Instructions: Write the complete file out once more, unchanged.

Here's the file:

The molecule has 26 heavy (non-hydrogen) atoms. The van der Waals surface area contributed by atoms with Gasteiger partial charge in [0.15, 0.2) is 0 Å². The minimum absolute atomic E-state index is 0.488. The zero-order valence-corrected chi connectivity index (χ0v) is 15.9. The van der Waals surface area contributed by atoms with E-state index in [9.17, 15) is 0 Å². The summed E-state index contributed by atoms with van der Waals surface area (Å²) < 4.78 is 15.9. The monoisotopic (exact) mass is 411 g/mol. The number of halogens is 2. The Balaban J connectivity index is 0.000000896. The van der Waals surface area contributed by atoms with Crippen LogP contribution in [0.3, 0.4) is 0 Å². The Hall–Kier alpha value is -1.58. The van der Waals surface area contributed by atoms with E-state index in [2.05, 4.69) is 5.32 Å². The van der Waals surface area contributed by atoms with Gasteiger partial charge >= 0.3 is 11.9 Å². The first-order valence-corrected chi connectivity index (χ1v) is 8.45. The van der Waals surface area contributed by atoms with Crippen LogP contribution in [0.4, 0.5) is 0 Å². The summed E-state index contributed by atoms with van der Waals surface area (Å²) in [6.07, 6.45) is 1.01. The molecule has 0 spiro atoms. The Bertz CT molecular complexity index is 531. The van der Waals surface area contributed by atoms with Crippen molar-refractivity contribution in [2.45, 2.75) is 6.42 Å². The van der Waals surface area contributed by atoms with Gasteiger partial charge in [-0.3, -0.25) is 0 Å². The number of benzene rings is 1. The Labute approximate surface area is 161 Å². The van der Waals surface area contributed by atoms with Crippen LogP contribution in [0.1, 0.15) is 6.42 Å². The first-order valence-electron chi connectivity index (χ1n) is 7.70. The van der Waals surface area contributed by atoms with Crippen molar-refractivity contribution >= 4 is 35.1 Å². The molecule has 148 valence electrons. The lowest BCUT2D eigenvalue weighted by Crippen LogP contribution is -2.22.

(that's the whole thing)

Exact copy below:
The molecule has 26 heavy (non-hydrogen) atoms. The van der Waals surface area contributed by atoms with Gasteiger partial charge in [0.15, 0.2) is 0 Å². The minimum absolute atomic E-state index is 0.488. The zero-order valence-corrected chi connectivity index (χ0v) is 15.9. The van der Waals surface area contributed by atoms with E-state index in [9.17, 15) is 0 Å². The summed E-state index contributed by atoms with van der Waals surface area (Å²) < 4.78 is 15.9. The monoisotopic (exact) mass is 411 g/mol. The number of halogens is 2. The Balaban J connectivity index is 0.000000896. The van der Waals surface area contributed by atoms with Crippen LogP contribution in [0.3, 0.4) is 0 Å². The Hall–Kier alpha value is -1.58. The van der Waals surface area contributed by atoms with E-state index in [2.05, 4.69) is 5.32 Å². The van der Waals surface area contributed by atoms with Gasteiger partial charge >= 0.3 is 11.9 Å². The first-order valence-corrected chi connectivity index (χ1v) is 8.45. The van der Waals surface area contributed by atoms with Crippen LogP contribution in [0.4, 0.5) is 0 Å². The summed E-state index contributed by atoms with van der Waals surface area (Å²) in [6.07, 6.45) is 1.01. The molecule has 0 spiro atoms. The Bertz CT molecular complexity index is 531. The van der Waals surface area contributed by atoms with Crippen molar-refractivity contribution in [2.45, 2.75) is 6.42 Å². The van der Waals surface area contributed by atoms with Gasteiger partial charge in [-0.3, -0.25) is 0 Å². The number of benzene rings is 1. The Labute approximate surface area is 161 Å². The van der Waals surface area contributed by atoms with Crippen LogP contribution in [0.1, 0.15) is 6.42 Å². The first-order valence-electron chi connectivity index (χ1n) is 7.70. The van der Waals surface area contributed by atoms with Crippen molar-refractivity contribution >= 4 is 35.1 Å². The molecule has 148 valence electrons. The lowest BCUT2D eigenvalue weighted by Crippen LogP contribution is -2.22.